It’s a noble aim and, looking around at the variety and quality of work on show this weekend, I think that they might just be achieving it.

One of the things I find when I do events is that people are always surprised by the sheer quantity of talented craftspeople around … and so was I when I stumbled across the Guild. I had no idea that so many of them were hidden away, scattered around Worcestershire, where I’ve lived for most of life. It’s clear that I don’t get out of the Jewellery Quarter and explore enough!

Among the jewellers on show were Sian Elizabeth Hughes and Melanie Hamlet (who runs the inspirational contemporary jewellery business, Kokkino) both of whom will be exhibiting at Goldsmiths Fair next week.

Left: Sian Elizabeth Hughes - Right: Kokkino

But I was really taken in looking at the Crafts that I have very little experiene of. There’s a staggering wealth of these in the Guild:

Marie-Therese King is a batik artist who creates original artwork in a medium that I only ever managed to get burned with, when I attempted it way back in school. Her inspiration ranges all through the natural world and her images are dealt with using a bright, bold palette that’s confident, assured and quite beautiful. She puts stunning levels of detail into her work, this was on of my favourites:

Marie-Therese King, Seagulls

though I loved this series too:

Marie-Therese King, Aquilegia and Honesty

And, just across the hall from Marie-Therese, hung the work of Rowan McOnegal. A stained glass artist Rowan’s glass panels made me want to build a cruck framed house, Grand Designs style, so that I had a home to do justice to her work. Based around botany and with a real rural feel Rowan combines colours and somehow works a sensitive, textured feel into the flat surface of her glass:

Rowan McOnegal, Pink and amber Sunflower

She says that she feels that “this medium perfectly combines her love of image making using drawing, painting, colour and changing light” and that’s shown off perfectly here:

Rowan McOnegal, Willowherb Portrait

Needless to say I’m now looking forward to the next Guild show, Innov8:

to be held on the 26th – 28th of November at  Number 8 in Pershore where another selection of Guild members, hopefully including me, will be on show.

Wirksworth Festival 2010

Wirksworth, in Derbyshire, is a strange little town. On one hand it’s very much a traditional 18th-19th century village with a slightly touristy feel and some rather wonderful views.

And then, every September, the creative energy of the place expresses itself beautifully in the form of the Wirksworth Festival. Suddenly, overnight, this seeming sleepy town is filled with a truly inspiring buzz of energy:

(Now, I realise that there’s no one buzzing with energy in this particular photo but I did take it at 7 am when I was up to get my stand ready. Once 10am rolled round and the studios opened there were plently of people out and about!)

So, for a whole weekend local artists throw open the doors of their houses, cottages, studios and garages to let the public wander ‘round, getting a first hand look at the creative process. This year there were a good sixty or so venues to explore – almost too much for one weekend – alongside performance events, community projects and 2 actors telling stories while driving you around in a rickshaw. (No, really, they stayed in the same B&B as me so I knew they were real …)

I got to participate by setting up a stand at one of two Maker’s Markets, filled to the brim with local and regional contemporary craft. You’ll be pleased to know that I made good use of my bunting:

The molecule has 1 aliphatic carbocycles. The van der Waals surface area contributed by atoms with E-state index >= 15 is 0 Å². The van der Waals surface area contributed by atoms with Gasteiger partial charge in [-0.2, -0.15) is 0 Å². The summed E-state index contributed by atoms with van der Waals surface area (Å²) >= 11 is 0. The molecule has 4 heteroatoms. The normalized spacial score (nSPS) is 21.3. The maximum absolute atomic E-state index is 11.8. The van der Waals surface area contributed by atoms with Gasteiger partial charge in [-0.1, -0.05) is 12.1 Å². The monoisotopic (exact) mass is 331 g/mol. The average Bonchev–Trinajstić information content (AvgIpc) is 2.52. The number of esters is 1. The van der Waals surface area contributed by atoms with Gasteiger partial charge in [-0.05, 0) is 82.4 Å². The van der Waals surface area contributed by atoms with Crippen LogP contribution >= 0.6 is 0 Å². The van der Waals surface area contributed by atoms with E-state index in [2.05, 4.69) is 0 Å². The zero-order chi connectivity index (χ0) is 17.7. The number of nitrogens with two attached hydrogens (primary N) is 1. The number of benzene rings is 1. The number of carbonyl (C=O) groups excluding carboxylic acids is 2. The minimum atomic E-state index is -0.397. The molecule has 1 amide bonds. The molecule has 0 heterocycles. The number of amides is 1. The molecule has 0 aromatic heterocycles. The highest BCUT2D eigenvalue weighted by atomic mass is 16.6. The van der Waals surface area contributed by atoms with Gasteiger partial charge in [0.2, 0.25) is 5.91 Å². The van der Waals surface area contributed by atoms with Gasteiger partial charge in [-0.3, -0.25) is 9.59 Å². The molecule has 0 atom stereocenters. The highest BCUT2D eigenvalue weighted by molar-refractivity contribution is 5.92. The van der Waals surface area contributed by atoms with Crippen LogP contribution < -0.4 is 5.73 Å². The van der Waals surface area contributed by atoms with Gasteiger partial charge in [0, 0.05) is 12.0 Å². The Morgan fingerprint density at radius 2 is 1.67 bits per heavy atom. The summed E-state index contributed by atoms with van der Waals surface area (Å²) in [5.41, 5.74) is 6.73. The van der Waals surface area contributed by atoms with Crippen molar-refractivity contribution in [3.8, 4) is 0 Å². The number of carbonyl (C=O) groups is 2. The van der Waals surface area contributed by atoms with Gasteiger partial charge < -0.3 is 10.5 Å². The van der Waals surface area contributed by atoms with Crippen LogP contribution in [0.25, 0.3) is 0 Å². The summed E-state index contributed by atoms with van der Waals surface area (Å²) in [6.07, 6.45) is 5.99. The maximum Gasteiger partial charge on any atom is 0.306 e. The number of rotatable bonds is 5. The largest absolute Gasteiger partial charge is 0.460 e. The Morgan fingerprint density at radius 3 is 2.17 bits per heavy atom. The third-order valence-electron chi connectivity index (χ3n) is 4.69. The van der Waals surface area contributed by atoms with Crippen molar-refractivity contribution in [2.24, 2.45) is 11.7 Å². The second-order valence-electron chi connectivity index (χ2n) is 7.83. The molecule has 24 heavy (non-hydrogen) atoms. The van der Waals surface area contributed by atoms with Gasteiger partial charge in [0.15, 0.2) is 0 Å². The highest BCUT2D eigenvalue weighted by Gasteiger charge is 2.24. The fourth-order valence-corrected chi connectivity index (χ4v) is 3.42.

and had some great comments about how summery my stand looked.

Of course I wasn’t the only jeweller there, Lucy Palmer had brought her gorgeous mythical pieces back to the festival, Laura Creer had beautifully textured work on show and I met the lovely Helen Shere too. Helens work has a wonderfully quirky and illustrative feel:

Helen Shere - Birds in the Garden Rings

She says that:

I am particularly interested in the use of pattern and naïve folklore in illustration and seek to combine these ideas in my jewellery.

Her ranges are inspired by birds, nature and pattern, it was all so tempting but in the end I came away with one of these:

Helen Shere - Silver Birds Pendant

plus a little mushroom patterned dipping bowl (from ceramicist Mary Johnson) which will make a super present for my mum – who’s an olive fiend:

Mary Johnson - Small Mushroom Bowls

The only really sad thing about it was that I didn’t get to go and explore the towns trails myself, but with events all through September the festival is still going strong and I might get the chance to go back and look at some of the more permanent installations …

Edinburgh Retrospective and a look at the West End Craft Fair

As the Edinburgh Festival draws to a close, the performers pack up and the theatres go back to running one show a day (not ten) it almost feels like I wasn’t there at all. The whole world of theatre is such an illusion that you do sometimes wonder if the festival is some kind of mirage or mass hallucination. No doubt the organisers are already starting to think about 2011 and how to make it better and brighter than 2010.

Entrance to the West End Fair and St Johns Church

Another highlight of the Fringe is something else that isn’t technically theatre – but that I love nonetheless. It’s the West End Craft Fair that hugs the side of St Johns church on the western end of Princes Street and sprawls through the old Victorian graveyard. It seems to go from strength to strength each year with new sections being added forming a tempting maze of tents to venture through. Hung with colourful bunting it’s the perfect place to stroll on a sunny day:

Shopping at the West End Craft Fair

And (of course) it’s a brilliant spot to find some new makers:

Dazed by Dorothy

It’s always dangerous to take me near a  bag stall and these beauties were simply stunning. All individually handmade with gorgeous combinations of leather, suede, buttons and embroidery Dazed by Dorothy had a beautiful stand and, fortunately, has an equally lovely website.

Ring and Necklace from Genna Design

Also on show was Genna Delaney with her Geometric Colllections which are totally stunning and exhibit a lovely balance between metal and stone. The range gives you a tangible sense of that kind of harsh, organic landscape you find in Northern Scotland and Wales and makes me long for misty mornings in Cardigan Bay.

Copper and Silver Leaf Earrings from Ali Bali

After having a good look ’round I brought home a pair of these lovelies, made by Ali Bali Jewellery – just to prove that the whole thing did happen after all.